A paper by a member of the Department of Physics and Astronomy, Rutgers University, offered the following significance statement:
Proteins are the prime example of self-organized networks, as they have benefited from extensive natural (Darwinian) selection. Here, we quantify the dynamical shapes of dynein as they have evolved through interactions with water films. The interactions are long-range and are easily identified, and their improvement by evolution varies with the functions of parts of this molecular motor. It appears that evolution has brought human dynein close to a dynamical critical point, indicative of intelligent design. – Self-organized networks: Darwinian evolution of dynein rings, stalks, and stalk heads, J. C. Phillips, PNAS April 7, 2020 117 (14) 7799-7802; first published March 23, 2020 https://doi.org/10.1073/pnas.1920840117 (paywall)
Well! Intelligent design? Never mind that author Phillips also identifies the cause of these networks as as “extensive natural (Darwinian) selection.” Soon there was a letter from Eugene V. Koonin et al., decrying such suspected heresy:
No waves of intelligent design – August 18, 2020
“In summary, it is unfortunate when observations on simple patterns in biological sequences are overinterpreted to overthrow the fundamental tenets of evolutionary biology. Invoking intelligent design in an attempt to buttress unjustified generalizations on evolution is non sequitur writ large.” – No waves of intelligent design, Eugene V. Koonin, Yuri I. Wolf, Mikhail I. Katsnelson Proceedings of the National Academy of Sciences 2020 117 33
Phillips, presumably preparing for the upcoming struggle session, writes back to say (it’s mostly paywalled but you can read this part for free):
I am grateful to Koonin et al. (1) for highlighting the question of whether positive Darwinian evolution occurs at the molecular level, or only neutral evolution (generally accepted). In a series of papers, I have displayed evidence for positive Darwinian evolution of proteins, using a new hydropathic method based on statistical physics (self-organized criticality) (2) and (synchronizable) network theory (3, 4). While the main structural features of proteins have been formed over long times, the recent evolution of many proteins shows features evolving with function in a way not explained by conservation of the protein fold. A classic example is hen egg white, whose peptide backbone has remained …
A scout sent us a copy of the whole thing, titled “Evolution of proteins is Darwinian.” Thus, we can also provide, starting from the truncated sentence in the last paragraph above,
A classic example is hen egg white, whose peptide backbone has remained almost unchanged from chicken to human, but whose sequences have evolved to perform new functions (5, 6). In other words, conservation of protein fold (neutral evolution) does not explain positive Darwinian evolution of protein function.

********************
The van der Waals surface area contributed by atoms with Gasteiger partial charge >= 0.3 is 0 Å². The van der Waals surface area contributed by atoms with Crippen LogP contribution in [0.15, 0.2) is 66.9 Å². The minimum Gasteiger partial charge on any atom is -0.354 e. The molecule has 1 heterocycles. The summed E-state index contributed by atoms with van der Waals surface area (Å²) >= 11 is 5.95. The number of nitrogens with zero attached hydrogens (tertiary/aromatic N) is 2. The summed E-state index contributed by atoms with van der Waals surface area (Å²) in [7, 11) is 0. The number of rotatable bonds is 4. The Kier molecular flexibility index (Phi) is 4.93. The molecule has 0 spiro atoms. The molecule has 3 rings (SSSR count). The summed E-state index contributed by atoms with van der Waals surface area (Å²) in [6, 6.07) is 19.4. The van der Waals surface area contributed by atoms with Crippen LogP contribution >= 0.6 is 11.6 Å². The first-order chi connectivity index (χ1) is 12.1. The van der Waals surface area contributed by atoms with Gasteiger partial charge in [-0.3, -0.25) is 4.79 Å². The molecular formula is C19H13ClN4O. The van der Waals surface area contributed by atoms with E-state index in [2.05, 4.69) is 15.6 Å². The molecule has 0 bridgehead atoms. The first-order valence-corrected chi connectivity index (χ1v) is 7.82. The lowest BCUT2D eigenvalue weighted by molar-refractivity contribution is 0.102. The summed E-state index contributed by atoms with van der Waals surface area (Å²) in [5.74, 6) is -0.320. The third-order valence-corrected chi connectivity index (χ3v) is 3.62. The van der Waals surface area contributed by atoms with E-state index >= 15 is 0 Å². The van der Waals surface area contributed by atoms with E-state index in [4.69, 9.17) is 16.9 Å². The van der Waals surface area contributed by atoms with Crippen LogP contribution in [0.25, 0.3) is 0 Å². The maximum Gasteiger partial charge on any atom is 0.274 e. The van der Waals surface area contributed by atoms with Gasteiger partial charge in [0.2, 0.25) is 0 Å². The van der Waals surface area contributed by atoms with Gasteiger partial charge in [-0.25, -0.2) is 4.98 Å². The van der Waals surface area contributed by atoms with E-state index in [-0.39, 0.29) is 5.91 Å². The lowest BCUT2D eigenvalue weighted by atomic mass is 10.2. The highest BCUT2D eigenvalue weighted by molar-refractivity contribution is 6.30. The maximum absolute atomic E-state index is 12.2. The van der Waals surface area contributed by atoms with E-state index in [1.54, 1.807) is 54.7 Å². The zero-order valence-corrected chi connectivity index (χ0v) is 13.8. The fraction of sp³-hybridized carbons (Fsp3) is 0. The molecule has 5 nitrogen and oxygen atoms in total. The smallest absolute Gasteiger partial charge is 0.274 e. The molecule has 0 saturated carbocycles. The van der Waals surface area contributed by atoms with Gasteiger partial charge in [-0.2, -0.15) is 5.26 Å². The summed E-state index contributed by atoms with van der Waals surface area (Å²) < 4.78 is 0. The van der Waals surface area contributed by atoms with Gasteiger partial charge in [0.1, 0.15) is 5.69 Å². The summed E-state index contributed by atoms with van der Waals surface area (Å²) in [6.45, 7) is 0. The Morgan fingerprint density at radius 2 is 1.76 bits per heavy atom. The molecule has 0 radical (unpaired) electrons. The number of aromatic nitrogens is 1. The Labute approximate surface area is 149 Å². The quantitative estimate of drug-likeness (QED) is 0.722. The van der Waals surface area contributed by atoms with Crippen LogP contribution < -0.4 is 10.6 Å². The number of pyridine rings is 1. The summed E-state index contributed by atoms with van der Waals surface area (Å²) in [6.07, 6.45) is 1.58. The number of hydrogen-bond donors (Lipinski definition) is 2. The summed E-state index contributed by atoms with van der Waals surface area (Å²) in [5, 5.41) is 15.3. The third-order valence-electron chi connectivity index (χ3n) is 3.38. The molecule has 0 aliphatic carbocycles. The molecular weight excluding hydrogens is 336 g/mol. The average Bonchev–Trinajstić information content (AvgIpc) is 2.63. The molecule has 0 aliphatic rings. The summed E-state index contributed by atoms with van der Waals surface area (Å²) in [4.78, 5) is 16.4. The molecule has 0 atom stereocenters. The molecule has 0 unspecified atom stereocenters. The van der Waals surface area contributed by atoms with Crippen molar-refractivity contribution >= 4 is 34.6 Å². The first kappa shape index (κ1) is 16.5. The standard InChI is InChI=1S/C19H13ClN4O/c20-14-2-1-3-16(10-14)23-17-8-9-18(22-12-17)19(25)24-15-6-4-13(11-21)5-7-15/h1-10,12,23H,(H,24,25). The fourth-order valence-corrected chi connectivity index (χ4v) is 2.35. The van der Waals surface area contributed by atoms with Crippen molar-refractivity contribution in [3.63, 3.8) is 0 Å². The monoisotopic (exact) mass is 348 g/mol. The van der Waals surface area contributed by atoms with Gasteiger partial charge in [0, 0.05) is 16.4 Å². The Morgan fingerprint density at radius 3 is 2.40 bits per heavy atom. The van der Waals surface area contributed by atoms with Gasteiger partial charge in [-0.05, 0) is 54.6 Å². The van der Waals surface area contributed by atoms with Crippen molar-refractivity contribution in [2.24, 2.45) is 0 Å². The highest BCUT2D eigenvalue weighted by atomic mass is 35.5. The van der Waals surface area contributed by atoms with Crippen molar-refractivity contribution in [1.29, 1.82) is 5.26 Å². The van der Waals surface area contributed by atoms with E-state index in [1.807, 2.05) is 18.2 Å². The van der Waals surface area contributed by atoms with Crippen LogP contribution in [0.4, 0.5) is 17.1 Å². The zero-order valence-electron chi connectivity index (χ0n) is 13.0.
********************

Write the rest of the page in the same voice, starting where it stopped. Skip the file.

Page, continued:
Granted that protein functions are complex, what obvious reason is there to suppose that Darwinian evolution can be analyzed from protein amino acid sequences alone? None, but even so, it appears to have happened, and this is where the tools of physics (2) and mathematics (3) apply. – Reply to Koonin et al.: Evolution of proteins is Darwinian J. C. Phillips, Proceedings of the National Academy of Sciences 2020 117 33
Now here’s the abstract:
Abstract: Cytoskeletons are self-organized networks based on polymerized proteins: actin, tubulin, and driven by motor proteins, such as myosin, kinesin, and dynein. Their positive Darwinian evolution enables them to approach optimized functionality (self-organized criticality). Dynein has three distinct titled subunits, but how these units connect to function as a molecular motor is mysterious. Dynein binds to tubulin through two coiled coil stalks and a stalk head. The energy used to alter the head binding and propel cargo along tubulin is supplied by ATP at a ring 1,500 amino acids away. Here, we show how many details of this extremely distant interaction are explained by water waves quantified by thermodynamic scaling. Water waves have shaped all proteins throughout positive Darwinian evolution, and many aspects of long-range water–protein interactions are universal (described by self-organized criticality). Dynein water waves resembling tsunami produce nearly optimal energy transport over 1,500 amino acids along dynein’s one-dimensional peptide backbone. More specifically, this paper identifies many similarities in the function and evolution of dynein compared to other cytoskeleton proteins such as actin, myosin, and tubulin.
It’s possible that what Phillips means by “positive Darwinian selection” is random selection that looks a lot like design. The sin is in actually using words that imply that that IS what it looks like.
Been in the news business fifty years. These flaps signify unease within the orthodoxy. And just when it looks like they’ve hammered everything into submission, another bulge appears. – O’Leary for News
Notice, by the way, that only Koonin’s attack on the paper is free to the public, not the paper or the reply to Koonin. Not saying that it proves anything. But it is just so typical.